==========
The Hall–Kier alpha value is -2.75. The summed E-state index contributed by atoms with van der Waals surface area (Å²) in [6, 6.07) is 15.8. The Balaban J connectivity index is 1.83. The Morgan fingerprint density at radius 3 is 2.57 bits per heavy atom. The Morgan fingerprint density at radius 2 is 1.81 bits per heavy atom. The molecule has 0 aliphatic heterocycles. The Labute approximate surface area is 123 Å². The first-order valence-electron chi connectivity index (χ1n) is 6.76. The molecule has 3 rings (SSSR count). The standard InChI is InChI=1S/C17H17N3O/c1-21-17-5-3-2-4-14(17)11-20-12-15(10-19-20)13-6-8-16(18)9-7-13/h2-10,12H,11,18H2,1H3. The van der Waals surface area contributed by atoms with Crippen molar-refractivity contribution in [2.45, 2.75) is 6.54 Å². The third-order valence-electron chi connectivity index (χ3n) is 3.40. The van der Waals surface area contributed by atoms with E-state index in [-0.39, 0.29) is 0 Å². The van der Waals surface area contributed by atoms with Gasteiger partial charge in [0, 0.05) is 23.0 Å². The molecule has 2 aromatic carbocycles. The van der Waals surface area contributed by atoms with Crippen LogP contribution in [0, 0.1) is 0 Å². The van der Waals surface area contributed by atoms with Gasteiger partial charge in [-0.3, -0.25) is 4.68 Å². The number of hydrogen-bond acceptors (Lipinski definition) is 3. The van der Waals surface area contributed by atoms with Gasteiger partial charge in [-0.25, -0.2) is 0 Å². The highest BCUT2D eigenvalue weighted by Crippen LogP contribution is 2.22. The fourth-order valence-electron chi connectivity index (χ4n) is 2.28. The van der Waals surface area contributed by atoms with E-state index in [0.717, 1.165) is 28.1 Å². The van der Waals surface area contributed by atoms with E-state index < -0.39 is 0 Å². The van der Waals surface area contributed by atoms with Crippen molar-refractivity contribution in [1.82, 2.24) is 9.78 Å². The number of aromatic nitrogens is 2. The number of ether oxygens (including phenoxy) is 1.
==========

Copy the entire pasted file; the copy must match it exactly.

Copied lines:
The Hall–Kier alpha value is -2.75. The summed E-state index contributed by atoms with van der Waals surface area (Å²) in [6, 6.07) is 15.8. The Balaban J connectivity index is 1.83. The Morgan fingerprint density at radius 3 is 2.57 bits per heavy atom. The Morgan fingerprint density at radius 2 is 1.81 bits per heavy atom. The molecule has 0 aliphatic heterocycles. The Labute approximate surface area is 123 Å². The first-order valence-electron chi connectivity index (χ1n) is 6.76. The molecule has 3 rings (SSSR count). The standard InChI is InChI=1S/C17H17N3O/c1-21-17-5-3-2-4-14(17)11-20-12-15(10-19-20)13-6-8-16(18)9-7-13/h2-10,12H,11,18H2,1H3. The van der Waals surface area contributed by atoms with Crippen molar-refractivity contribution in [2.45, 2.75) is 6.54 Å². The third-order valence-electron chi connectivity index (χ3n) is 3.40. The van der Waals surface area contributed by atoms with E-state index in [-0.39, 0.29) is 0 Å². The van der Waals surface area contributed by atoms with Gasteiger partial charge in [0, 0.05) is 23.0 Å². The molecule has 2 aromatic carbocycles. The van der Waals surface area contributed by atoms with Crippen LogP contribution in [0, 0.1) is 0 Å². The van der Waals surface area contributed by atoms with Gasteiger partial charge in [-0.3, -0.25) is 4.68 Å². The number of hydrogen-bond acceptors (Lipinski definition) is 3. The van der Waals surface area contributed by atoms with Gasteiger partial charge in [-0.25, -0.2) is 0 Å². The highest BCUT2D eigenvalue weighted by Crippen LogP contribution is 2.22. The fourth-order valence-electron chi connectivity index (χ4n) is 2.28. The van der Waals surface area contributed by atoms with E-state index in [0.717, 1.165) is 28.1 Å². The van der Waals surface area contributed by atoms with E-state index < -0.39 is 0 Å². The van der Waals surface area contributed by atoms with Crippen molar-refractivity contribution in [1.82, 2.24) is 9.78 Å². The number of aromatic nitrogens is 2. The number of ether oxygens (including phenoxy) is 1.